To characterize climate change impacts in long range simulations using economic and Integrated Assessment (IA) models, we are also developing statistical emulators (i.e. response functions) that map from inputs (e.g. irrigation and fertilizer application) and atmospheric conditions (e.g. atmospheric CO2 and regional temperature and precipitation measures) to agricultural productivity measures at a variety of scales. We are developing a number of aggregation and scaling methodologies to translate high-resolution gridded products to decision-relevant environmental and political scales (e.g. county, watershed, or national boundaries). These methodologies must be versatile enough to map vulnerability, impact, and adaptation (VIA) measures to arbitrary spatial scales, while consistently tracking ensemble uncertainty information throughout.
The emulation tool provides statistical representations of the behaviors of a number of general circulation models (GCMs) from different research groups. The emulator is designed to mimic how the larger models would have responded, and can provide projections of regional temperatures for any user-chosen scenario of future CO2 concentrations.
The emulator is ‘trained’ on publicly-available model simulations of scenarios specified for the IPCC 5th Assessment Report. Users can explore emulated model responses to three IPCC scenarios (RCPs 2.6, 4.5, and 8.5) and one scenario of continuous exponential growth in CO2. Users can also upload their own CO2 scenarios.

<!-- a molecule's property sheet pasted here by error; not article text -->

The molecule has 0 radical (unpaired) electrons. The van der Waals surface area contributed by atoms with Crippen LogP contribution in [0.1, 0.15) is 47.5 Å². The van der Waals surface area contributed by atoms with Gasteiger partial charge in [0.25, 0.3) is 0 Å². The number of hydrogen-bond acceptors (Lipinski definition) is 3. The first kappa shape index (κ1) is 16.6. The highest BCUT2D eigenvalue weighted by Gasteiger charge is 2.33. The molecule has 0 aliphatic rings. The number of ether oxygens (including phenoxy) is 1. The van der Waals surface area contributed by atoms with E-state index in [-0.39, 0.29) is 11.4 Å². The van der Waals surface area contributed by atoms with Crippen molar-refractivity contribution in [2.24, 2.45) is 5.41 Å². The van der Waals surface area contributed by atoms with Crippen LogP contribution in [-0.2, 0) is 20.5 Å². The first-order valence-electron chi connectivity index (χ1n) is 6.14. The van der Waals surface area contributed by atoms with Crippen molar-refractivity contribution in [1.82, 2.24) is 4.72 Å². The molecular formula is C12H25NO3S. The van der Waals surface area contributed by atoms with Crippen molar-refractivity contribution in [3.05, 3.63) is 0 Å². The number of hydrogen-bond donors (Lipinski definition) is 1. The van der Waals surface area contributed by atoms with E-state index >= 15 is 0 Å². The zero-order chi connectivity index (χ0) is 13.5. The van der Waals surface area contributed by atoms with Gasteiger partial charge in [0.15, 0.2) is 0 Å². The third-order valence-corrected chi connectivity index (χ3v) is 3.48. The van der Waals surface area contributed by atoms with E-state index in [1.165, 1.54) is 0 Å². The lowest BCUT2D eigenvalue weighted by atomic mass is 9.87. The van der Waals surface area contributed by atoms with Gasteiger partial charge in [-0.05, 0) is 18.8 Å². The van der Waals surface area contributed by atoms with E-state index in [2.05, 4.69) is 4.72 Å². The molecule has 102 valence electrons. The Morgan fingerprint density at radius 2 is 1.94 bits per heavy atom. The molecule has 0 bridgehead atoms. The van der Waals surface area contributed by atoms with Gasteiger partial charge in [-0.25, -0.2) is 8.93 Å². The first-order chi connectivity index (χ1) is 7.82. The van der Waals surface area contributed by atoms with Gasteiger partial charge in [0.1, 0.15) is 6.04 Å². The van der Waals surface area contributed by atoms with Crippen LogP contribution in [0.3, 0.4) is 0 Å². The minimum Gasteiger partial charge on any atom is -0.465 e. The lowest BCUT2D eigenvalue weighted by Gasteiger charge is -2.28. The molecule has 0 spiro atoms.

SCREENSHOTS OF THE CLIMATE EMULATOR TOOL
Statistical emulation of climate model output involves using a ‘training set’ of simulations for each model to fit the parameters of a simple statistical model that describes the climate response to changing CO2 concentrations. In the tool here, each region is fit separately.
The training set used is archived GCM simulations made as part of the Coupled Model Intercomparison Project 5 (CMIP5), and archived at the Earth Systems Grid database (available from various sites, including here or here). The simulations use CO2 scenarios developed for the Intergovernmental Panel on Climate Change 5th Assessment Report. These ‘Representative Concentration Pathways’, or RCPs, describe the CO2 concentrations associated with various potential emissions scenarios (see graphic on the left). Where available, we use RCP 4.5, RCP 6.0, and RCP 8.5 as the training set. For some models that did not archive all scenarios, we use only RCP 4.5 and RCP 8.5.
The statistical model used for emulation is described in detail in Castruccio et al 2013